Lovers of wallpapers and fabrics should head upstairs, where prints and textiles draped on tables and tacked to walls include work by Anna Spiro (behind the interiors of Australia's Halcyon House hotel), Oscar-winning costume designer Catherine Martin, flora and fauna-inspired Cloth (aka Julie Paterson), photographer Martyn Thompson, painterly Shilo Engelbrecht, and nature-influenced Utopia Goods. There's a compact design store and alfresco cafe for shopping and sipping afterwards. The Fizz heard a rumour that the upstairs lounge is haunted, but there's not a ghost of a chance that would put us off this thought-provoking show!
nationaltrust.org.au/event/at-home
'At Home: Modern Australian Design' is at Old Government House, Parramatta Park, Parramatta, western Sydney, until 22 January 2017. Open Tue-Sun, 10am-4pm (last admission 3.30pm); AU$18.50 for adult tickets, online or on the door.

Pictures: Michael Wee

The Big Design Market Sydney

Need gift inspiration? Check out The Big Design Market in Sydney

BY SOPHIE DAVIES

Christmas shopping can be inspiring and support design talent too. For the first time, The Big Design Market brings more than 200 independent Australian and international designers together for three days of stylish shopping in Sydney, running from Friday 25 to Sunday 27 November at Moore Park's Royal Hall of Industries. The market then moves on to Melbourne (2-4 December), where it has proved a hit in recent years. Crafts, homewares, lighting, fashion, jewellery, lifestyle accessories, stationery and kids' kit are all in the mix, with a different line-up for each city and a focus on original, quality and sustainable products.

ABOVE: Sydney's line-up includes Bridget Bodenham's handmade ceramics; Robyn Wood's tulip-inspired timber and bonded parchment 'Bud' table lamp; Fictional Objects' soft-finish cotton bed linen sports minimal patterns

Some of our fave FizzPicks for Sydney include Bridget Bodenham's graphic, textured ceramic tableware; Angus & Celeste's quirky hanging planters; Skimming Stones' Australian-inspired porcelain; and artists Rowena Martinich and Geoffrey Carran of Martinich&Carran's painterly plates. Fictional Objects designs subtly contemporary bed linen. For cool jewellery, don't miss A Skulk of Foxes and Emily Green's pastel-pretty pieces. Trent Jansen's 'Cyclesign' bicycle wheel reflectors, made out of recycled road signs and bike tubes, are eco-friendly stocking fillers.

ABOVE: Angus & Celeste's hanging 'Jelly' planters; 'Original Dutch' paper origami shade by Studio Snowpuppe from Paper Empire Australia; handmade 'Lion Snuggle' cushion and 'Elfie Elephant' soft toy from Miann & Co; 'Hydrangea Mixed Bead' necklace by Emily Green, featuring hand-formed polymer clay and rectangular brass beads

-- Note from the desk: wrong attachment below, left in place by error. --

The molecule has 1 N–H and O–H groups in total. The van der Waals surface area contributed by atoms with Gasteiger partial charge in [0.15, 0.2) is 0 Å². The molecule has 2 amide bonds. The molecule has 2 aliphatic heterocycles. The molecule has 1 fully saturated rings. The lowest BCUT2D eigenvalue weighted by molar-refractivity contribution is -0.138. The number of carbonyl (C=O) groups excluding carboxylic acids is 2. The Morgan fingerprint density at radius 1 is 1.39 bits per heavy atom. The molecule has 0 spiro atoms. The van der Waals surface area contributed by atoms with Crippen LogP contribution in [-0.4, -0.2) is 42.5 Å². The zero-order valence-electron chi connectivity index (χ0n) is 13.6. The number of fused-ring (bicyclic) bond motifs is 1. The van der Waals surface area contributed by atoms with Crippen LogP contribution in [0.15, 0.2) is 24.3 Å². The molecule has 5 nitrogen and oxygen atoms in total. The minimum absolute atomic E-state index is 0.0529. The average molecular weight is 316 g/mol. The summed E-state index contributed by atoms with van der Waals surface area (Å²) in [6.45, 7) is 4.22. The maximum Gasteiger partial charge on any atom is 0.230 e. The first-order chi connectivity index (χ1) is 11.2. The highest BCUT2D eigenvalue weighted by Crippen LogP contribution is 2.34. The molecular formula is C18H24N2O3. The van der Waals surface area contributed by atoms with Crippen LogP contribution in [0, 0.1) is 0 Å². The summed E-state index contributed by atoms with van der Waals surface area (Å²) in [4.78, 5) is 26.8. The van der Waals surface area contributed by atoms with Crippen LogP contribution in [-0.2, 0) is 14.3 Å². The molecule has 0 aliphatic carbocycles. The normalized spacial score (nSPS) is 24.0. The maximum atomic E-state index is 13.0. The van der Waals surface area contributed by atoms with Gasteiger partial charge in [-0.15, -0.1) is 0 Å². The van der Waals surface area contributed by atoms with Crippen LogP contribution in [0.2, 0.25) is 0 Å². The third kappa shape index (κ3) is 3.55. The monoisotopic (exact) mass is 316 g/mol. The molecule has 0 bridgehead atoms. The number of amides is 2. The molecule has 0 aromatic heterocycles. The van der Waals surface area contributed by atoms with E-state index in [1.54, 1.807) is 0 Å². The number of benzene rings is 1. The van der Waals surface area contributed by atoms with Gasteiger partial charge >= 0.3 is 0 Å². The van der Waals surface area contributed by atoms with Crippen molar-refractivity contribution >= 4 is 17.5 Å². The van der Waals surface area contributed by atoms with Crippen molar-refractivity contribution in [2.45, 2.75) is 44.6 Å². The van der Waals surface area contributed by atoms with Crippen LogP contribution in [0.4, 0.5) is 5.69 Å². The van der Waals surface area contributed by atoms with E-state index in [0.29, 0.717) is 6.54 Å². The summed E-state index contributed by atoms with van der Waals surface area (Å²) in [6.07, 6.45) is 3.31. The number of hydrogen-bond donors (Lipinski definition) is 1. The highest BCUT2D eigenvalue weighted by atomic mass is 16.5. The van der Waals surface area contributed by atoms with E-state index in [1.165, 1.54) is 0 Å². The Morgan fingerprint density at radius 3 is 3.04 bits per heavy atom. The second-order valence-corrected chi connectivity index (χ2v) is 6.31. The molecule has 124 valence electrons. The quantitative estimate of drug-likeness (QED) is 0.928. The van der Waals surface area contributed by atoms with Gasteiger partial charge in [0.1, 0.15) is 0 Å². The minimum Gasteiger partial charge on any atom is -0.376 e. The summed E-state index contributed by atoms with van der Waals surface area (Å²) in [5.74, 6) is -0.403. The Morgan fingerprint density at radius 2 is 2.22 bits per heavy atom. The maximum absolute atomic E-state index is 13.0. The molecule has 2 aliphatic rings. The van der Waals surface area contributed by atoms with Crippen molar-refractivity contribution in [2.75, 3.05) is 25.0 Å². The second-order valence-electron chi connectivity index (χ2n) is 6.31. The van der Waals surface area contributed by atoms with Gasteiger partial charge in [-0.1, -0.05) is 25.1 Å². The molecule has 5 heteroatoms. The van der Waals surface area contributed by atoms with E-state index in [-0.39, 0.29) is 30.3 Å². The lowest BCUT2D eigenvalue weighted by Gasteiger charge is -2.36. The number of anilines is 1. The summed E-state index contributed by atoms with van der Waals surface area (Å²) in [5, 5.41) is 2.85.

Creative types can get involved in workshops, with sessions on personalised colour palettes hosted by Sydney stylist supreme Sibella Court (known for her innovative hotel, bar and restaurant interiors, and inspirational shop The Society Inc. in St Peters). Melbourne illustrator Beci Orpin will also be teaching you how to design your own block printing stamps. Children can enjoy free kids' activities, plus a magical hand-painted forest play area by author/illustrator Penny Ferguson of Min Pin. This year's guest artist is renowned paper artist Benja Harney of Paperform, who will craft a colourful large-scale installation. 

ABOVE: Hand-painted ceramic platter by artists Martinich&Carran; artwork by illustrator Beci Orpin; cute paper works by Enemies Yay (illustrators Laura Blythman and Pete Cromer); 'Ice Cream Bicycle Bell' by Beep Bicycle Bells; Sydney distillery Archie Rose will be mixing vodka, gin and white rye cocktails at the market

You won't go home hungry with some of Sydney's finest food and drink purveyors setting up shop at the market. Mary's, Porteño, Smoking Gun Bagels and Taco Truck will be dishing up food, with sweet treats by Gelato Messina and All Day Donuts, and drinks by Tasmania's Moo Brew, Lunar Wines and Archie Rose Distillery, among others. Early birds can scoop designer showbags, limited to 300 a day, and filled with over $120 worth of treats from stallholders (just $15 each).

ABOVE: Stylist Sibella Court, with Instagram-friendly interiors from her Sydney store The Society Inc., just one of the talents hosting creative workshops

sydney.thebigdesignmarket.com